Emerging Scams

We’re all too familiar with the scam email request from Nigerian oilfields or stressed Royal who can’t get their money out of the country. But with fraud in the UK estimated to be in excess of £190 Billion per annum and with only £1.9 Billion being detected there is obviously a need to ensure any investment you consider is checked very carefully indeed.

A recent FCA report highlighted the care needed when considering investments as one type of investment scam becomes widely known it fades from vogue for fraudsters, but they are swiftly replaced by new, exciting, complex-sounding investment products with which to entice the unwary. These now include cryptocurrencies, binary options, and contracts for difference (CFDs).

While these investments can be genuine, albeit risky forms of investment, they can sometimes be a scam.


Over the last year or so you would be hard-pressed to avoid hearing about the unprecedented heights reached of Bitcoin – and the dozens of other cryptocurrencies that cropped up as a result – you’ll also be aware of the punishing crashes in its value too.

Cryptocurrency is an inherently risky market and direct investment in such currencies is unregulated in the UK, meaning you won’t have the protections afforded you by the Financial Services Compensation Scheme or Financial Ombudsman Service if things go wrong.

Cryptocurrency is also regularly used by serious criminal organisations to ‘launder’ money and scams are commonplace.

Binary options and contracts for difference

Binary options and contracts for difference are two other types of investment that are common vehicles for fraud. Binary options allow customers to bet on the expected price of a share, commodity, currency or index. Similar to binary options, CFDs let users bet on how much the price of an asset will rise or fall.

Sold via a platform as an investment on your behalf or as opportunities to buy and sell investments to generate returns, these scams will often entice the user with higher-than-average initial returns, only to deny access if you try to withdraw your money. The fraudsters often promote themselves online and via social media channels, and use images of luxury items like expensive watches and cars, to tempt people to invest in their scams.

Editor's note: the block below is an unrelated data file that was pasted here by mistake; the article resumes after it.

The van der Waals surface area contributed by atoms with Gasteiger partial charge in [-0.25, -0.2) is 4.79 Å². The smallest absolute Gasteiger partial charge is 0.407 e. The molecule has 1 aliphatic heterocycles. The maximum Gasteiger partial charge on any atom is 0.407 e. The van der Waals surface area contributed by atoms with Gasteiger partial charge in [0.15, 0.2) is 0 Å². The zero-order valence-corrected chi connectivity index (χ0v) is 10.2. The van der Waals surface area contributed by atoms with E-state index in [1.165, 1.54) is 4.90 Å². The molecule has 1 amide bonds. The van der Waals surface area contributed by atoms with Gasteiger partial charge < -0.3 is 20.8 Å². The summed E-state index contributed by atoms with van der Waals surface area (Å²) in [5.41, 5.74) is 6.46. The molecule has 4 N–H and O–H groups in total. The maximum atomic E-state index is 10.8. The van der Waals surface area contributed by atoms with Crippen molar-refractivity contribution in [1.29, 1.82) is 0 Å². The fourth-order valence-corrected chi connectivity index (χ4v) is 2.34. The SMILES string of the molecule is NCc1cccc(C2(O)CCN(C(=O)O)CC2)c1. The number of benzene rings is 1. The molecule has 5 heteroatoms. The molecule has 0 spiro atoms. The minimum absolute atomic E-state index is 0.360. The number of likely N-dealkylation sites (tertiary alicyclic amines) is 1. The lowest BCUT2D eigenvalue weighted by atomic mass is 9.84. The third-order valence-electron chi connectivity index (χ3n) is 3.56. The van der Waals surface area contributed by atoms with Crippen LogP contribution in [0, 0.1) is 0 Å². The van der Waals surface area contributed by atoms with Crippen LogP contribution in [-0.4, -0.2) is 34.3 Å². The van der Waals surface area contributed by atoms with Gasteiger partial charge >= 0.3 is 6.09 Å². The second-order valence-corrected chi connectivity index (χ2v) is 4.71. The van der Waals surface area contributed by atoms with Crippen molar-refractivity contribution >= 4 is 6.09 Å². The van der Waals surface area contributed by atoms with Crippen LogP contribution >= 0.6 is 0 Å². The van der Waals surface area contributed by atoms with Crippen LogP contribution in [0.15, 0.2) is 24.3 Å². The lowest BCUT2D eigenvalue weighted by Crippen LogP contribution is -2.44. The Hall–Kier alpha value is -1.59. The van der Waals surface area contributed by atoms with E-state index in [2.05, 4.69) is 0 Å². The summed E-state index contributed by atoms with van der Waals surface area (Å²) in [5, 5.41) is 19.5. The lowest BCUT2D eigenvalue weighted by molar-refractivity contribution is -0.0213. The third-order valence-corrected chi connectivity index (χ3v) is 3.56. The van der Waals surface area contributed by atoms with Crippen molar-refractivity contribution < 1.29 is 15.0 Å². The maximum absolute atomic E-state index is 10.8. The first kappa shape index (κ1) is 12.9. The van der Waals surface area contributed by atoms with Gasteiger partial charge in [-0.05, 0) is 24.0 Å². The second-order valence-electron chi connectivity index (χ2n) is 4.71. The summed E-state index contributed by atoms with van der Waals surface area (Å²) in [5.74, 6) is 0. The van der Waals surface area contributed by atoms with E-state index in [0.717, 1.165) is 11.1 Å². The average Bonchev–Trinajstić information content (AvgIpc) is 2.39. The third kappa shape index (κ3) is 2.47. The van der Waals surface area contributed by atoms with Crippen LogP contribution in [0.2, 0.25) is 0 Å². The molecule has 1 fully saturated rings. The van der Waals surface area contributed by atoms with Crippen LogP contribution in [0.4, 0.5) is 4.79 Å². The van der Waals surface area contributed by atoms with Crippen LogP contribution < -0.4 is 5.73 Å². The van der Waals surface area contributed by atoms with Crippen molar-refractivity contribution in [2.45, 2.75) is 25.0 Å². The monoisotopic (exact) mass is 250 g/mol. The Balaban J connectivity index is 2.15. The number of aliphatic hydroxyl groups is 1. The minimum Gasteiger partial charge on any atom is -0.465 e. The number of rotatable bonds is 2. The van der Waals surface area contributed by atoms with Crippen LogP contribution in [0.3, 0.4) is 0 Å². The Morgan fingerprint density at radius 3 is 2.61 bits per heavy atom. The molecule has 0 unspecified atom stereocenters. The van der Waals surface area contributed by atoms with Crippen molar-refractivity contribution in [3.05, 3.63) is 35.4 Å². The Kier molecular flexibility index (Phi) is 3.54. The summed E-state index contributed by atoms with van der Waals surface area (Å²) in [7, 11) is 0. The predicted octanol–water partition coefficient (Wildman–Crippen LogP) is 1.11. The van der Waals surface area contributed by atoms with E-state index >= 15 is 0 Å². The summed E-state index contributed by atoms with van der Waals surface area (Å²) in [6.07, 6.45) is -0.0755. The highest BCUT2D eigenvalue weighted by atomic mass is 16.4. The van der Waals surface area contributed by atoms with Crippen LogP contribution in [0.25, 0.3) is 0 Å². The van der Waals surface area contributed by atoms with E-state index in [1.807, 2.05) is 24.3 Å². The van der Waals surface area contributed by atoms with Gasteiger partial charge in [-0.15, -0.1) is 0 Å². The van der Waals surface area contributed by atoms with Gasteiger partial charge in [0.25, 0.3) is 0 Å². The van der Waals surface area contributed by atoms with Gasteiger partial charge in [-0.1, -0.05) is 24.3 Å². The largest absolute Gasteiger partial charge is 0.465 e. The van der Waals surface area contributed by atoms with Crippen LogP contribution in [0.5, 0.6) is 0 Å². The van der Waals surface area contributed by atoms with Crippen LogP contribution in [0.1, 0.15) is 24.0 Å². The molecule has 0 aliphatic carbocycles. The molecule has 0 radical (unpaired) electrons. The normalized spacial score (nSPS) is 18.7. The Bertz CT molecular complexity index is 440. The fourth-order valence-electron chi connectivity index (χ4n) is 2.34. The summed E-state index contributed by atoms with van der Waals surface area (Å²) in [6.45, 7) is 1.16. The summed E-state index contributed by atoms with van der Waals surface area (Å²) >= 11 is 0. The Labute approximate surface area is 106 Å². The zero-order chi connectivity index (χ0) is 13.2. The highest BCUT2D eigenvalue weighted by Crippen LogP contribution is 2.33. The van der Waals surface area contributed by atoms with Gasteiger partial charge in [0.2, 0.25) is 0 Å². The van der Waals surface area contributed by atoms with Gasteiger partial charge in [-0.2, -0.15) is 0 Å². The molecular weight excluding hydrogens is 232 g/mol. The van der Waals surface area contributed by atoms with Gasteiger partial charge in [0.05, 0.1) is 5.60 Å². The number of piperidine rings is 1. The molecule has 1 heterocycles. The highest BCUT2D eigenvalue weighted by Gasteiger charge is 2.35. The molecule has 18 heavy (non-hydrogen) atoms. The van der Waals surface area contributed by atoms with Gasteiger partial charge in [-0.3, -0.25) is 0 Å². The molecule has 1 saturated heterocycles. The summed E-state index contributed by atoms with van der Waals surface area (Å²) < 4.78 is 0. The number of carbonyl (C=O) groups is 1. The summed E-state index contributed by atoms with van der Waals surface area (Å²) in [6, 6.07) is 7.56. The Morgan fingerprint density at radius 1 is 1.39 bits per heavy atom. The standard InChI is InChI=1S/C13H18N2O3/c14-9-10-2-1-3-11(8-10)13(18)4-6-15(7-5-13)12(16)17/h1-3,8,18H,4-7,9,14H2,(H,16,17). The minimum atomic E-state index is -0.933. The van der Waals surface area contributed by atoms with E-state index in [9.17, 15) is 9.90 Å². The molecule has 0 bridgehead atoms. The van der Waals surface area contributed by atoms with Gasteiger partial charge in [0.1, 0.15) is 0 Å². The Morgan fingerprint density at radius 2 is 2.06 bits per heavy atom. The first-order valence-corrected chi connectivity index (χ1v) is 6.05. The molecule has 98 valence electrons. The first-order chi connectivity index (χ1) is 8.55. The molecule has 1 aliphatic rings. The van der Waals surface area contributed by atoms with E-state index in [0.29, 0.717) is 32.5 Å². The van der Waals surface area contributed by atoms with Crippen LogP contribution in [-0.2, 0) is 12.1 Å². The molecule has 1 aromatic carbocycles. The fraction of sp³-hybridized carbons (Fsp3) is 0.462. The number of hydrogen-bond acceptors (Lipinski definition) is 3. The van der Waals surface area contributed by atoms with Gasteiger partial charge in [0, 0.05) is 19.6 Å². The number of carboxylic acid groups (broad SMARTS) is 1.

Binary options scams alone have been identified as one of the biggest frauds in the UK currently, with losses reported to Action Fraud totalling £32m in 2017.

Share and bond scams

Share and bond scams are closest to what you might expect when you think of an investment scam. You might be contacted out of the blue, maybe from a high-pressure call centre or ‘boiler room’. You’ll be offered the chance to buy shares or bonds in such a way that practically guarantees a huge return.

However, these will likely be tremendously overpriced, if they exist at all. You may also be asked to pay money upfront as a form of security. Share and bond scams are often carried out by clone firms (see below). The largest loss to a share scam recorded by police was £6 million.

Clone firms

A clone firm is a fraudulent company set up to look like a well-recognised financial services firm that is authorised by the FCA. The website will have a telephone number that does not belong to the genuine firm and instead puts you through to someone working for another operation altogether.

Remember, it’s not just your money that is valuable to fraudsters – it’s your information too. If you fill out a contact form on a clone firm website, for example, the fraudsters instantly have a log of your name, email address, telephone number and maybe more. This can be used to contact you in the future and can even be added to databases and sold on.

A recent IYE investigation found over 200 cloned websites in a state-sponsored scam

The FCA keeps a record of clone firms and publishes alerts when it has identified one, but it’s so easy to set up a website that it’s possible for clones to pop up as they’re shut down. It’s best to check the details about the firm provided on the FCA Register to ensure that you are dealing with the legitimate and authorised firm.

Scammers’ methods

Scammers toil endlessly to refine their tactics, but there are some red flags that should alert you to the possibility that what you’re hearing is a potential scam.

Some of the methods scammers use include:

  • Promising high returns for little risk
  • Fake reviews and testimonials on their site to lend an air of authenticity;
  • Pressure tactics, like telling a potential victim they must make a decision right away or lose
  • the opportunity;
  • Flattery, such as telling a potential victim they are a savvy investor
  • Posing as a legitimate firm, perhaps saying its information on the FCA’s
  • Register is incomplete and giving you different contact details;
  • Fake non-disclosure clauses to scare victims out of telling others about their investments – for example asking someone they trust if it looks dubious
  • Implying a lot of other people want in on the opportunity or have invested

What can you do?

IYE is committed to ensuring our clients do not invest in suspect schemes. We have a range of investigative services to suit clients both large and small. Our aim at IYE is to ensure our clients do not fall victim to fraudulent investments in the first instance. We are happy to discuss and fully investigate any potential investment and provide clear, simple to follow advice on the legitimacy of a proposed investment along with the people associated with it. If you’d like to undertake full due diligence to ensure the investment you’re considering is genuine, please call us on: +44 (0)20 8914 7923 or use our contact form on the IYE Global website.